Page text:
It amazes me how something so simple as Chopsticks can actually hold very profound power. After all, basic chopsticks are fashioned from two pieces of wood. They are nothing more than sticks, but to use them, to be able to feed yourself with them takes practice and elegant form.
When thinking further about the analogy I made between Chopsticks and Time management, I realized the same holds true with creativity as a whole. I briefly mentioned it at the end of the previous post, but I wanted to take some time and expand on it.
Your art is a living, organic thing. Allow it to grow in its own way.”- Crystal Robinson Clark
Over the past few weeks of blogging, there have been a few reoccurring themes; time, control, and of course, creativity. Years ago, I was having a conversation with my eldest sister about my art not doing what I wanted it to do and certainly not doing it within the window of time that I had set for it. My sister’s response was that, “Your art is a living organic thing. Allow it to grow in its own way.” Referencing chopsticks made me think of this yesterday. Ruminating on the connection gave birth to the image below. (It’s more a diagram really)
A few years ago, while having lunch with some of my friends who are Korean, I learned that a person who holds the smallest amount of their chopsticks happens to be very proficient. In other words the person who takes up the LEAST of controlled space, actually has the MOST power and control. An employer who able to have friendly relationships with his/her employees but still receive the utmost respect and honor from them is a person who takes up the Least but has the Most.
This comes from confidence. You can hold the reins with a lighter hand when you are confident in your position.
When it comes to time management, writing, creating visual art, I, like many others, have strained to make things happen in the exact way that I envisioned because of some type or form of fear. I was working out of a place of low creative confidence. I shook those shackles off of my writing years ago and I am so glad that I did. My fiction has grown much stronger because of it. There is nothing more exhilarating than to be in the midst of typing and your main character suddenly makes a shocking decision that makes you gasp because you didn’t even see it coming. I remember the first time this happened and me, shaking my head saying “Octavia! Why did you do that?! You are so stupid!” This is true organic creativity in action or writing with chopsticks.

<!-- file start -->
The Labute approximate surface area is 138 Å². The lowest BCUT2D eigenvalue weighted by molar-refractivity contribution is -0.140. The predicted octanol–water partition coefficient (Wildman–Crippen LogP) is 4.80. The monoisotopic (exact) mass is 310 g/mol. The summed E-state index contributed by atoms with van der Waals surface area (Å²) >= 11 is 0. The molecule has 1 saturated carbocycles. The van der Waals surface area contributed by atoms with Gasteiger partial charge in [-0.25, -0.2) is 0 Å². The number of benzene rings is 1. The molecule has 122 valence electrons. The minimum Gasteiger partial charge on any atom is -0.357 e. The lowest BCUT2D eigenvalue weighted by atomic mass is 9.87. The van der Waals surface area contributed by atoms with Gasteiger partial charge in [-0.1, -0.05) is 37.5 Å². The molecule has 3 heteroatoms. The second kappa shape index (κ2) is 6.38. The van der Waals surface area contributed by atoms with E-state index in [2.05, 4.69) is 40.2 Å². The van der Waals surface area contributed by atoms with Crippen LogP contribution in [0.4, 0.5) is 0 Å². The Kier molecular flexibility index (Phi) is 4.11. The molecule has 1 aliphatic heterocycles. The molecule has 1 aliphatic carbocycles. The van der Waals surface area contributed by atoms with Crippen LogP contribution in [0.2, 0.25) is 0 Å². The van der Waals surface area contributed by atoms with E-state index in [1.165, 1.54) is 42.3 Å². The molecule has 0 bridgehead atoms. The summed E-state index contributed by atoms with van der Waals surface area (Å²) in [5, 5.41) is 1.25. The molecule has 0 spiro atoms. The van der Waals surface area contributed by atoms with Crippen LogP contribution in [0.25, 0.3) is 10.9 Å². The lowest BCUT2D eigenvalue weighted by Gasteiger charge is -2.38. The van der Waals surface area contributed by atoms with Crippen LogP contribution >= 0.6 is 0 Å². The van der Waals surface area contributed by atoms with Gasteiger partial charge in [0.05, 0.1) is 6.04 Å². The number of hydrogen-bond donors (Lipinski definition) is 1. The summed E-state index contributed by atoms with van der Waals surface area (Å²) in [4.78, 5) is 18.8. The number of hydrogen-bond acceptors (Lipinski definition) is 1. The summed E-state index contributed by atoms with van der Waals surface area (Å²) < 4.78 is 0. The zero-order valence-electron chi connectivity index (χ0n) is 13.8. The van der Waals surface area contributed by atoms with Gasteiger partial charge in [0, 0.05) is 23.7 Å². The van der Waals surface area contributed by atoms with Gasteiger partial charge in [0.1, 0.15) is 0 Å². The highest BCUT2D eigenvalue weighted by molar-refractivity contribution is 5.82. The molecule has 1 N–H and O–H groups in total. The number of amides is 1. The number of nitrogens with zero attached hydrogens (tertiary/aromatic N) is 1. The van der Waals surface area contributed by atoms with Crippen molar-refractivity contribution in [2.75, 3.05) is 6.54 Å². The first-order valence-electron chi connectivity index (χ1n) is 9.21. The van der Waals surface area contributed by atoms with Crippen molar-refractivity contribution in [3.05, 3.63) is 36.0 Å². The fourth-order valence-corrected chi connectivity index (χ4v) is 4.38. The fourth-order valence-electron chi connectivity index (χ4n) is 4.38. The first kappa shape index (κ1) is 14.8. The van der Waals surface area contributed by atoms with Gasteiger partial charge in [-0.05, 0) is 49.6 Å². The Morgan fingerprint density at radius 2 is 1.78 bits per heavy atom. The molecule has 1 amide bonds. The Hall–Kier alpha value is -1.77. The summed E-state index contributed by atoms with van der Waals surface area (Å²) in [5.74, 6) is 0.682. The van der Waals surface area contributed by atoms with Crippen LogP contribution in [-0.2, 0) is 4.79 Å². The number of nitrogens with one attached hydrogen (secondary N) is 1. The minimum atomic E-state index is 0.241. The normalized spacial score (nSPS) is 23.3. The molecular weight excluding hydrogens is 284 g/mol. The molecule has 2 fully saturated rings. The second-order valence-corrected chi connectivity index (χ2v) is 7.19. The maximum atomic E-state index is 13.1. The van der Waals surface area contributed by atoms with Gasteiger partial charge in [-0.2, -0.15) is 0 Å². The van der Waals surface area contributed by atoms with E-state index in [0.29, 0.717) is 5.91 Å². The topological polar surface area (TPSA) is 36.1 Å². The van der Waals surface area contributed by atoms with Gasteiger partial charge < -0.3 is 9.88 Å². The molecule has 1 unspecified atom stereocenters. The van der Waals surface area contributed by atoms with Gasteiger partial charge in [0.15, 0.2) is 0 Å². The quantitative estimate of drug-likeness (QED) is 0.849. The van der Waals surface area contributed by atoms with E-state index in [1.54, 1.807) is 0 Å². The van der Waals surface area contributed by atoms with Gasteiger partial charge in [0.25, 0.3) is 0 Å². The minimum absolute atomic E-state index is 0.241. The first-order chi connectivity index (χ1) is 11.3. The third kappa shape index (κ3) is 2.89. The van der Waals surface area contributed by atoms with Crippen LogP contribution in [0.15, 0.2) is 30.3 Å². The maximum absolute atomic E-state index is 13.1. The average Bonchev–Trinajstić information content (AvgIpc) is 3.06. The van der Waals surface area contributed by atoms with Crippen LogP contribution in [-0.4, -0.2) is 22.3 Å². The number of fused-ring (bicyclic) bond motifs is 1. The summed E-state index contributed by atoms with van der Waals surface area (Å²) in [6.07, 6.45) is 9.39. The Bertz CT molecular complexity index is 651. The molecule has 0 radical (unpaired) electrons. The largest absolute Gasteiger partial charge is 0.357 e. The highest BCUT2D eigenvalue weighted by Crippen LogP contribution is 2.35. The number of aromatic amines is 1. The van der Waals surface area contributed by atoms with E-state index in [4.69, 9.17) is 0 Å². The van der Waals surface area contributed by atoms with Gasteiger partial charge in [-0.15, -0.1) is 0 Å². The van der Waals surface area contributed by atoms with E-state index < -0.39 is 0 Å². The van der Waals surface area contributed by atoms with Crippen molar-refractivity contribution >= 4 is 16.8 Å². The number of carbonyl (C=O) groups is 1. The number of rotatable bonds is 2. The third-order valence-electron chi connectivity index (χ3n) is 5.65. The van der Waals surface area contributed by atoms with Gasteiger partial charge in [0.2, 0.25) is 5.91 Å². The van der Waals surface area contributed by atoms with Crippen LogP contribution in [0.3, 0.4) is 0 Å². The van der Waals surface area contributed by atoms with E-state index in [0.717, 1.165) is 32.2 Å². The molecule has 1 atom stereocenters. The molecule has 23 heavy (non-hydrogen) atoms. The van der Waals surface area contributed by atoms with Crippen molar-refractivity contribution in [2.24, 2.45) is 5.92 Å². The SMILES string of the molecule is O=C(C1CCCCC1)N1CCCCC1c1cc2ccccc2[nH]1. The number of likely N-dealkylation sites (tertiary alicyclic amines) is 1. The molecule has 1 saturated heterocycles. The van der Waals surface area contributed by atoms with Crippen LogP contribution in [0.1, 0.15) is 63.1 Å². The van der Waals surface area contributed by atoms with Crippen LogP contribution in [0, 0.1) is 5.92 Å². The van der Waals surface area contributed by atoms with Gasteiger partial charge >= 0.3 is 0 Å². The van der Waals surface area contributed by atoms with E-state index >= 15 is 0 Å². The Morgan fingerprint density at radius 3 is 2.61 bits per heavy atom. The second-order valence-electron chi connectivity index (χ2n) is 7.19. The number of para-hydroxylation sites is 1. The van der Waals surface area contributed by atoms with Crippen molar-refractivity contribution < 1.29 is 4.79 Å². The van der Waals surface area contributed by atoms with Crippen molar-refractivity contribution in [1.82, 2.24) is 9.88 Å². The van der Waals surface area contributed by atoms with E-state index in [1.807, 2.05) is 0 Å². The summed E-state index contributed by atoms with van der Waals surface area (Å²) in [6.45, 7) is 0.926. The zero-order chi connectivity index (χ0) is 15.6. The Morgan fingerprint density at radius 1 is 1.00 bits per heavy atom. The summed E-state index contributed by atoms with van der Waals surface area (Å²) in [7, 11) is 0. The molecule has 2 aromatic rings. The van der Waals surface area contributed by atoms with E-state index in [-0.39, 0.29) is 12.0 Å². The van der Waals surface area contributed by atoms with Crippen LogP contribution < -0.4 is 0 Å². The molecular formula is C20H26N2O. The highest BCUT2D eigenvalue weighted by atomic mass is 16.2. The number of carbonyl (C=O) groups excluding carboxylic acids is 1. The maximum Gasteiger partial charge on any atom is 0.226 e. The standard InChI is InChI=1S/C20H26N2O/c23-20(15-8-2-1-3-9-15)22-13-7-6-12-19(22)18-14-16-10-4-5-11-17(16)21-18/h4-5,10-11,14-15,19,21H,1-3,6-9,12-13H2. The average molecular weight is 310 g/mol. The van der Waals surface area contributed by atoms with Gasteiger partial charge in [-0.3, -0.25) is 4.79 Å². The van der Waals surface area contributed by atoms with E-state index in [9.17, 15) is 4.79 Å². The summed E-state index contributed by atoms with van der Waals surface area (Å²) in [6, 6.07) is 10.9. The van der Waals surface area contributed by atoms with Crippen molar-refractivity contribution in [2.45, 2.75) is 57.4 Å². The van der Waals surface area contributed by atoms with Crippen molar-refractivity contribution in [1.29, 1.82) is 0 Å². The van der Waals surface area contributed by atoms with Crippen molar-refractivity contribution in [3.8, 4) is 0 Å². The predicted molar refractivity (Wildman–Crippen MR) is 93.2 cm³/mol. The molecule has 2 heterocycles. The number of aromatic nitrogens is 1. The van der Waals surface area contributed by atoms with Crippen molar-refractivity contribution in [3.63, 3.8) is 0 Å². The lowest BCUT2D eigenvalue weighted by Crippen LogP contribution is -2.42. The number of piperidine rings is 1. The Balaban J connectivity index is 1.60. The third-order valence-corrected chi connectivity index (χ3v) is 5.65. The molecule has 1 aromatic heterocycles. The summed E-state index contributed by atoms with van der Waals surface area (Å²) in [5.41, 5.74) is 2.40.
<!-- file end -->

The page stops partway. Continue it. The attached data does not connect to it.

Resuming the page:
I always have a “recipe” for my plot lines but I do not marry myself to them…I hold my writing chopsticks covering as little space as possible, leaving the rest to organic growth. Some might be thinking, “Well, Candice, what do you do with ideas that pop in your head about a particular storyline you are working on?” Simple, I write those ideas down and keep them in a separate file. I very rarely trash an idea all together. Even if in the present moment it doesn’t seem to have a place, that does not mean it will not have a place in the future.
I like to think of these files as my “literary spice cabinet.” When I come to a place in my manuscript that needs a little something special, I open up my file and I find the right plot twist, add it to my story and see if it works. I am guiding my creativity this way, not controlling it.
The same holds true for visual arts. I was taught in undergrad over a decade ago, that ratio of time for drawing is 30 to 70. I am to spend 30% of my time looking at my canvas or paper and 70% of the time looking at the form that I am capturing. This way I “draw what I see and not what I think I see.” This is only relevant if you are creating from life, the 30 to 70, but it speaks again to being confident in your skill. Control says look at your paper more than the object you are recreating, while organic process says just flow.
In closing I want to encourage you to be free with your process. Be confident in your ability and hold your chopsticks with a sure and steady hand, but only cover what is absolutely necessary to guide your art but allow it to become what it is meant to be. Art is after all a lot like children. Children raised with overbearing, overprotective, controlling hands, never really grow up to become confident, able adults. Their potential gets stifled. They are birds with fragile wings or trees that never reach the sun. But children guided with a hand of confident authority typically end up being well rounded adults, given just the right balance of boundary and freedom to become what they were meant to be.
Chopsticks…the certainly are more than just two pieces of wood.